When the snow sticks and the ice forms, like it did this weekend in many parts of Central Oregon, it’s up to local school districts to decide when enough is enough.
They keep an eye on weather forecasts throughout the winter months, and if snow or ice is expected on a certain day, the review process starts early.
“We would start checking roads about three or four in the morning, and then we make a decision by 5 a.m.,” Bend-La Pine Schools Director of Transportation Kim Crabtree said. “There’s a team of us that drive clear to La Pine, as far south as our district goes and as far north as our district goes.”
The Redmond and Crook County school districts have similar procedures.
“We try to make that decision by 5 a.m…the reason we would do a late start is if we had a lot of snow and ice overnight but conditions are expected to improve,” Redmond Schools Public Information Officer Sheila Miller said. “We would do a cancellation if the roads were really bad and we didn’t expect that it was going to warm up enough for them to improve.”
“If some of our bus drivers go out and they determine the roads are too slick, there’s areas that are unsafe, especially further out of town around higher elevations such as Juniper Canyon for example, the decision may be made to cancel school,” Crook County School District Communications Director Jason Carr said.
Each district gets the word out a little differently.
“Parents can sign up for BLConnect, the link to sign up for that is on our website,” Crabtree said. “They can check the Bend-La Pine website itself, the Bend-La Pine Facebook page, and if you have a My Stop app downloaded if you’re a bus rider, we can send information out there if the bus is going to be delayed.”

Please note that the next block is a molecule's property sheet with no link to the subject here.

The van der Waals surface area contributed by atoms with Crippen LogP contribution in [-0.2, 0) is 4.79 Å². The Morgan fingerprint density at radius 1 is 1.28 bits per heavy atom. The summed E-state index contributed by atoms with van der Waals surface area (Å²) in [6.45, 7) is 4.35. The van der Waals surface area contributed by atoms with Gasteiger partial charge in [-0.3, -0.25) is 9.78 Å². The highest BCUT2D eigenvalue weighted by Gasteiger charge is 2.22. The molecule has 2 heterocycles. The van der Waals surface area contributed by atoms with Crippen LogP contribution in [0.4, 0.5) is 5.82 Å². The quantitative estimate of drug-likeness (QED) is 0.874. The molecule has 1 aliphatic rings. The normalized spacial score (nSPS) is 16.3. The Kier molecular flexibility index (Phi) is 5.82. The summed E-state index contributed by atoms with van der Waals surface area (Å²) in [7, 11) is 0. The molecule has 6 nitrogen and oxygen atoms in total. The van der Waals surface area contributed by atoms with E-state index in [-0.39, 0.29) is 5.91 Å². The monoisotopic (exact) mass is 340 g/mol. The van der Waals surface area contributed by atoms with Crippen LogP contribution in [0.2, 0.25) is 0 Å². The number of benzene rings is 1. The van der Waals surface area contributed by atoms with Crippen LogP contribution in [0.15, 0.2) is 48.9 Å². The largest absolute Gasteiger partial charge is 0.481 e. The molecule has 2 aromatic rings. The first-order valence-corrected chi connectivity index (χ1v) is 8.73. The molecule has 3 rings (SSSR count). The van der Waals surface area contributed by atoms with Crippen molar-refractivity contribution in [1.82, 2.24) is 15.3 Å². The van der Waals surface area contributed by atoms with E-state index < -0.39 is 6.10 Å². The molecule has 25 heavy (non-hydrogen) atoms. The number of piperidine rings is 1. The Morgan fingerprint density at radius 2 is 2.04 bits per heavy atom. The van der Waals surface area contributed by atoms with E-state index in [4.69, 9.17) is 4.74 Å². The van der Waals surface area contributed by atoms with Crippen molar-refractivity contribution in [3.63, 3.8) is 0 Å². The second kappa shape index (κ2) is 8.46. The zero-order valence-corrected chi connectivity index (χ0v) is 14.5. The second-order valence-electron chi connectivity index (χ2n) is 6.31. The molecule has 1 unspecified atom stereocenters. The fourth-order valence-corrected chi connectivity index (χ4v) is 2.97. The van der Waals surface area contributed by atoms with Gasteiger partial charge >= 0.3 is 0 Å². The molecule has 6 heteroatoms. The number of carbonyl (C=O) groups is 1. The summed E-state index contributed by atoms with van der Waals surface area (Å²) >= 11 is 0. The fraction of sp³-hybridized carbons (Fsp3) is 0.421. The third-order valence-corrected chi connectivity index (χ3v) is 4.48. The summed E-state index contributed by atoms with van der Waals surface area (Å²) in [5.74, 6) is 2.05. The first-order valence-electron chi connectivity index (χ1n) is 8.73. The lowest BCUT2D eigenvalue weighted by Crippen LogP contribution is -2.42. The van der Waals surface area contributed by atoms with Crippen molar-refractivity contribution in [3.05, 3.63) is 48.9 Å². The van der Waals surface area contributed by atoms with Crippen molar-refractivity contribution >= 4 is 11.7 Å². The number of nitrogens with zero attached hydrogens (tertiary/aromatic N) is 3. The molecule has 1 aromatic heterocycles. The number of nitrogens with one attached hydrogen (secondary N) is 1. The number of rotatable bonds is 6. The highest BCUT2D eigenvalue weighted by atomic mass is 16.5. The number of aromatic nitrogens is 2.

Parents can check the “Inclement Weather” section of the school district’s website for a full list of resources and steps to take if they are concerned there may be a delay or a closure.
This year, they have a new map of altered snow routes available for parents.
“It doesn’t affect a lot of routes in our district, but we have a handful of areas where we have reduced stops and we ask kids to walk out because it’s not safe for our bus to go down,” Crabtree said.
The Redmond School District gets the word out through a variety of mediums.
“We call all of the local media, so TV, radio, newspaper…we post it to our social media, and we also do a text, email and auto-dial phone call to all of our families,” Miller said. “So we really ask that all of our families make sure that they have all of their most updated contact information with the district so they actually get that message.”
Miller said she gets a lot of questions every year when there is snow on the ground, but no word from the district.
“If you don’t hear anything, there’s definitely school,” she said.
You can find out more on the “Emergency Communications” page on the Redmond School District’s website.
The Crook County School District uses a similar method.
“We will notify parents by 5:30 in the morning, and we will do that via text message, phone call and email to all parents in the district,” Carr said.
“We will also post the information on the district social media sites, and then we’ll also contact local media.”
There are no online classes planned for snow days, but the Crook County School District is launching a program this week called the Parent Toolkit, which is an online resource for students to do schoolwork while at home.
They explain their plan on the “Weather Delay and Closure Information” page of their website.
Since Central Oregon has no shortage of winter weather, local schools try to use delays and cancellations as a last resort.
“We try really hard not to cancel school for weather,” Miller said. “We know that people are pretty well-equipped here and are used to snow and ice.”
“There’s winters where we have snow on the ground for months, so it’s important for us to be ready and able to get those kids to school,” Crabtree said.